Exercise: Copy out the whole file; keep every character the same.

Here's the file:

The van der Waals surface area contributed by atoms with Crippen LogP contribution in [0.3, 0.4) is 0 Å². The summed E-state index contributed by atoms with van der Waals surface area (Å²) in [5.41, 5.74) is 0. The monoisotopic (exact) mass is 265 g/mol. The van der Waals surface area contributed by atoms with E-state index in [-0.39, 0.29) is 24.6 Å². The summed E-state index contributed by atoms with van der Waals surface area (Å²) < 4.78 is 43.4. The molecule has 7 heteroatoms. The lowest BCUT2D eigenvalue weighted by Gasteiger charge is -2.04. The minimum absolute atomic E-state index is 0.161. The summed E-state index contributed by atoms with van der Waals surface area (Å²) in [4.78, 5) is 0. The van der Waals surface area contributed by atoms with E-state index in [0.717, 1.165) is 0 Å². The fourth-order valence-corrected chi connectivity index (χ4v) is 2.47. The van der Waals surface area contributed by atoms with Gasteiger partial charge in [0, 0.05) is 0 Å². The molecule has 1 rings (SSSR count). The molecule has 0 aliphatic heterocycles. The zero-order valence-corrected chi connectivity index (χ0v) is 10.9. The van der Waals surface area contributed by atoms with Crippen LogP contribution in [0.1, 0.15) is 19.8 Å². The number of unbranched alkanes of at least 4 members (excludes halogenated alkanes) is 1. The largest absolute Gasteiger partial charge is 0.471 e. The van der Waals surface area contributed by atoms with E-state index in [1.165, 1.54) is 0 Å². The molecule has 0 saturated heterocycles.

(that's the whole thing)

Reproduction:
The van der Waals surface area contributed by atoms with Crippen LogP contribution in [0.3, 0.4) is 0 Å². The summed E-state index contributed by atoms with van der Waals surface area (Å²) in [5.41, 5.74) is 0. The monoisotopic (exact) mass is 265 g/mol. The van der Waals surface area contributed by atoms with E-state index in [-0.39, 0.29) is 24.6 Å². The summed E-state index contributed by atoms with van der Waals surface area (Å²) < 4.78 is 43.4. The molecule has 7 heteroatoms. The lowest BCUT2D eigenvalue weighted by Gasteiger charge is -2.04. The minimum absolute atomic E-state index is 0.161. The summed E-state index contributed by atoms with van der Waals surface area (Å²) in [4.78, 5) is 0. The van der Waals surface area contributed by atoms with E-state index in [0.717, 1.165) is 0 Å². The fourth-order valence-corrected chi connectivity index (χ4v) is 2.47. The van der Waals surface area contributed by atoms with Gasteiger partial charge in [0, 0.05) is 0 Å². The molecule has 1 rings (SSSR count). The molecule has 0 aliphatic heterocycles. The zero-order valence-corrected chi connectivity index (χ0v) is 10.9. The van der Waals surface area contributed by atoms with Crippen LogP contribution in [0.1, 0.15) is 19.8 Å². The number of unbranched alkanes of at least 4 members (excludes halogenated alkanes) is 1. The largest absolute Gasteiger partial charge is 0.471 e. The van der Waals surface area contributed by atoms with E-state index in [1.165, 1.54) is 0 Å². The molecule has 0 saturated heterocycles.